Storytelling: In The Blink of An Eye

What I’ve learned from film giants like Walter Murch and Barry Jenkins

We’ve all heard the saying “the eyes are the windows to the soul.” It’s cliche.

But when it comes to digital storytelling, it’s true. There’s a reason why the eyes are the first thing a viewer’s eyes are drawn to on any screen that shows someone’s face.

Walter Murch was the editor for Apocalypse Now, a film with plenty of his signature eye coverage.

The eyes are the most powerful tool in a producer’s toolbox. They tell the entire story.

The concept was explained in the authoritative book on editing, Walter Murch’s In the Blink of an Eye: A Perspective on Film Editing.

Murch has editing credits on masterpieces such as “Apocalypse Now,” “The Godfather: Part II” and “The English Patient,” among many others spanning his nearly 50-year career.

It’s a long and at times dense book, but the concept is simple: the eyes tell the story.

Murch focused on the use of an eye blink for emotional punctuation and its relation to editing, but his films connect with the audience on an intimate level by letting the audience peer into the characters’ eyes.

Murch’s book was cited by Barry Jenkins as a major influence on his film Moonlight, nominated for eight awards at this year’s Oscars. It’s a film with admittedly low stakes, but by then end you’re deeply invested in the protagonist.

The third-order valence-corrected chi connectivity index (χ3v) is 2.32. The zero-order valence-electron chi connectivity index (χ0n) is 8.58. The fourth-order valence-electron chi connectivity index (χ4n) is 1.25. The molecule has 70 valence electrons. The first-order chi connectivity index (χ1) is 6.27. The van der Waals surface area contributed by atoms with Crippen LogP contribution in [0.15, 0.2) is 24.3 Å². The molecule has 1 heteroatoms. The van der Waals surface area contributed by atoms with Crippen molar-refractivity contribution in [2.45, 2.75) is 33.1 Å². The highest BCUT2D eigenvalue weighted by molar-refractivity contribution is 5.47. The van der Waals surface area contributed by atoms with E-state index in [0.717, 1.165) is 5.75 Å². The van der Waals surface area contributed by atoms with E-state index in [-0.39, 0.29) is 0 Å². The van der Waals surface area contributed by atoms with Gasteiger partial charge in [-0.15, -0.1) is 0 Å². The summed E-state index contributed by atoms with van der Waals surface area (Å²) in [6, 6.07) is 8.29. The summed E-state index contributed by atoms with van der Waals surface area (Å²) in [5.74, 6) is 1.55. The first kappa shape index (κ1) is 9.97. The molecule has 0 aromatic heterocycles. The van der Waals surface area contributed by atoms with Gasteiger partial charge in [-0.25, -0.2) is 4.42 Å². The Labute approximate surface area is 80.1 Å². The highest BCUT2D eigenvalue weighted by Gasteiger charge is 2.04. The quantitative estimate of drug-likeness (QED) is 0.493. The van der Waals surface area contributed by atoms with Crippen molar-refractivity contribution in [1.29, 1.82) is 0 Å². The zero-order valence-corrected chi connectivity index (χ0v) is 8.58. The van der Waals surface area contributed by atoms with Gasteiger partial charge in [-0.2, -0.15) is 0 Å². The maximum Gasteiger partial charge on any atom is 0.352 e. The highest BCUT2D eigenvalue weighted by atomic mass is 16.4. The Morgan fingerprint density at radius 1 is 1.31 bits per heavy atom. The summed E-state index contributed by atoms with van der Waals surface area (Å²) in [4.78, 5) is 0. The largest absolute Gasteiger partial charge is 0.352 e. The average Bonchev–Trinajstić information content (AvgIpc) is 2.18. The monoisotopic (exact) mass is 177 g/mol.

Does this exchange from the film look familiar?

Pain, regret, longing. So much can be communicated without a single word being spoken.

At Ball State Sports Link, we’ve tried to apply the same principle to documentary-style storytelling.

Whether it be specialty shoots, interviews or even highlights, the key to telling any of our athletes’ stories is capturing their eyes. If a picture is worth a thousand words, then a picture of a subject’s eyes is worth millions. They inform, emote and inspire.

The key in any good story is to get the viewer to connect with the subject, to empathize and in some small way to experience the biggest moments of that person’s life.

The eyes form the bond that makes the viewer care about the rest of what is being said.

But it’s more than that. The eyes tell the story.

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